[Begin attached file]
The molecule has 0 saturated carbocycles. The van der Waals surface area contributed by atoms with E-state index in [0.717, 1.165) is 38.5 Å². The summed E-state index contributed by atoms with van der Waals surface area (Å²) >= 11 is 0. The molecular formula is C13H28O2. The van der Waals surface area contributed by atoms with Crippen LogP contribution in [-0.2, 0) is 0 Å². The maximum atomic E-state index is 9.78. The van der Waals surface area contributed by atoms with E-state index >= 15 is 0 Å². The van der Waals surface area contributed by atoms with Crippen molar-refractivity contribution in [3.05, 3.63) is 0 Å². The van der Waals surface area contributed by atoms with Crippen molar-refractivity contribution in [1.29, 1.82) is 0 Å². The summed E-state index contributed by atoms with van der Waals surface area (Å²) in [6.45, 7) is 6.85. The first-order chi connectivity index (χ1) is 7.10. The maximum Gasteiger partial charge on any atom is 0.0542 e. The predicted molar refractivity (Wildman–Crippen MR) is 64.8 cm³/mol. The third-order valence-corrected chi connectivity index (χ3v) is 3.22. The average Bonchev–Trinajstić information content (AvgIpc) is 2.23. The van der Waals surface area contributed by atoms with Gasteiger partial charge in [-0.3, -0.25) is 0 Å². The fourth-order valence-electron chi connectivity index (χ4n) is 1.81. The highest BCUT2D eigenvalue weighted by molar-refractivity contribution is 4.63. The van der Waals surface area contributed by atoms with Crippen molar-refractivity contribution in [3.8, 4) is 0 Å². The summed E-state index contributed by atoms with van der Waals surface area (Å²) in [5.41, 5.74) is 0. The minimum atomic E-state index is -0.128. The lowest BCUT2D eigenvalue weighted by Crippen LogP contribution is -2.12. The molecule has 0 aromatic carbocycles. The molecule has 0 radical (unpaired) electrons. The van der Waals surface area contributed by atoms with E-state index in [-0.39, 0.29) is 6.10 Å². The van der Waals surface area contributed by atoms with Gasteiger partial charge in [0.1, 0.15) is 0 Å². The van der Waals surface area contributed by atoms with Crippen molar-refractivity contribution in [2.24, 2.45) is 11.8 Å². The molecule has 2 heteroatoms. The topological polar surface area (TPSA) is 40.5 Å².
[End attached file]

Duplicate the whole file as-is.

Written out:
The molecule has 0 saturated carbocycles. The van der Waals surface area contributed by atoms with E-state index in [0.717, 1.165) is 38.5 Å². The summed E-state index contributed by atoms with van der Waals surface area (Å²) >= 11 is 0. The molecular formula is C13H28O2. The van der Waals surface area contributed by atoms with Crippen LogP contribution in [-0.2, 0) is 0 Å². The maximum atomic E-state index is 9.78. The van der Waals surface area contributed by atoms with E-state index >= 15 is 0 Å². The van der Waals surface area contributed by atoms with Crippen molar-refractivity contribution in [3.05, 3.63) is 0 Å². The van der Waals surface area contributed by atoms with Crippen molar-refractivity contribution in [1.29, 1.82) is 0 Å². The summed E-state index contributed by atoms with van der Waals surface area (Å²) in [6.45, 7) is 6.85. The first-order chi connectivity index (χ1) is 7.10. The maximum Gasteiger partial charge on any atom is 0.0542 e. The predicted molar refractivity (Wildman–Crippen MR) is 64.8 cm³/mol. The third-order valence-corrected chi connectivity index (χ3v) is 3.22. The average Bonchev–Trinajstić information content (AvgIpc) is 2.23. The van der Waals surface area contributed by atoms with Gasteiger partial charge in [-0.3, -0.25) is 0 Å². The fourth-order valence-electron chi connectivity index (χ4n) is 1.81. The highest BCUT2D eigenvalue weighted by molar-refractivity contribution is 4.63. The van der Waals surface area contributed by atoms with Crippen molar-refractivity contribution in [3.8, 4) is 0 Å². The summed E-state index contributed by atoms with van der Waals surface area (Å²) in [5.41, 5.74) is 0. The minimum atomic E-state index is -0.128. The lowest BCUT2D eigenvalue weighted by Crippen LogP contribution is -2.12. The molecule has 0 aromatic carbocycles. The molecule has 0 radical (unpaired) electrons. The van der Waals surface area contributed by atoms with E-state index in [-0.39, 0.29) is 6.10 Å². The van der Waals surface area contributed by atoms with Gasteiger partial charge in [0.1, 0.15) is 0 Å². The van der Waals surface area contributed by atoms with Crippen molar-refractivity contribution in [2.24, 2.45) is 11.8 Å². The molecule has 2 heteroatoms. The topological polar surface area (TPSA) is 40.5 Å².